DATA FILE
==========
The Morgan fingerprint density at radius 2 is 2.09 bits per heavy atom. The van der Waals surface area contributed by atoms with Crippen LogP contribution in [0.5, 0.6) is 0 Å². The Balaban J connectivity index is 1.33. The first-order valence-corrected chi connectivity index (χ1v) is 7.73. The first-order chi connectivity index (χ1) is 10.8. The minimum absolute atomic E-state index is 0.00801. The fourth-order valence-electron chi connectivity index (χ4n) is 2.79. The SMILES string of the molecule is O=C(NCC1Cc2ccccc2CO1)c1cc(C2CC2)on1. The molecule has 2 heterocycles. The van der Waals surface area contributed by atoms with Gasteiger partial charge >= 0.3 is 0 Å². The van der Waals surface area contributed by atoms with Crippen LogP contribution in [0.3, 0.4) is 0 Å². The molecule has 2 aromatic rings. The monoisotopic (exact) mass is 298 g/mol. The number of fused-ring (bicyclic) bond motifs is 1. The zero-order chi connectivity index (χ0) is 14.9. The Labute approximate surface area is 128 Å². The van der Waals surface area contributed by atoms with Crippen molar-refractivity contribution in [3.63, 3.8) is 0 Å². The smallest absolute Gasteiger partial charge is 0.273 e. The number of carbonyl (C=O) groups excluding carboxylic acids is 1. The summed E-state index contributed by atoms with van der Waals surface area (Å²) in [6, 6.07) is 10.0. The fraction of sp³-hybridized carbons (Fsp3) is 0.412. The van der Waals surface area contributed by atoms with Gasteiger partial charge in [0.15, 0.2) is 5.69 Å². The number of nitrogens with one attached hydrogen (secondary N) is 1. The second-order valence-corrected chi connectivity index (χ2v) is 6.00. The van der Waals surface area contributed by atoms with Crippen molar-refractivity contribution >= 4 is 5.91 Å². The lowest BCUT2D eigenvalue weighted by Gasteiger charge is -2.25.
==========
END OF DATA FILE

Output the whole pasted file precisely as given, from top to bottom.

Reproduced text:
The Morgan fingerprint density at radius 2 is 2.09 bits per heavy atom. The van der Waals surface area contributed by atoms with Crippen LogP contribution in [0.5, 0.6) is 0 Å². The Balaban J connectivity index is 1.33. The first-order valence-corrected chi connectivity index (χ1v) is 7.73. The first-order chi connectivity index (χ1) is 10.8. The minimum absolute atomic E-state index is 0.00801. The fourth-order valence-electron chi connectivity index (χ4n) is 2.79. The SMILES string of the molecule is O=C(NCC1Cc2ccccc2CO1)c1cc(C2CC2)on1. The molecule has 2 heterocycles. The van der Waals surface area contributed by atoms with Gasteiger partial charge >= 0.3 is 0 Å². The van der Waals surface area contributed by atoms with Crippen LogP contribution in [0.3, 0.4) is 0 Å². The molecule has 2 aromatic rings. The monoisotopic (exact) mass is 298 g/mol. The number of fused-ring (bicyclic) bond motifs is 1. The zero-order chi connectivity index (χ0) is 14.9. The Labute approximate surface area is 128 Å². The van der Waals surface area contributed by atoms with Crippen molar-refractivity contribution in [3.63, 3.8) is 0 Å². The smallest absolute Gasteiger partial charge is 0.273 e. The number of carbonyl (C=O) groups excluding carboxylic acids is 1. The summed E-state index contributed by atoms with van der Waals surface area (Å²) in [6, 6.07) is 10.0. The fraction of sp³-hybridized carbons (Fsp3) is 0.412. The van der Waals surface area contributed by atoms with Gasteiger partial charge in [0.15, 0.2) is 5.69 Å². The number of nitrogens with one attached hydrogen (secondary N) is 1. The second-order valence-corrected chi connectivity index (χ2v) is 6.00. The van der Waals surface area contributed by atoms with Crippen molar-refractivity contribution >= 4 is 5.91 Å². The lowest BCUT2D eigenvalue weighted by Gasteiger charge is -2.25.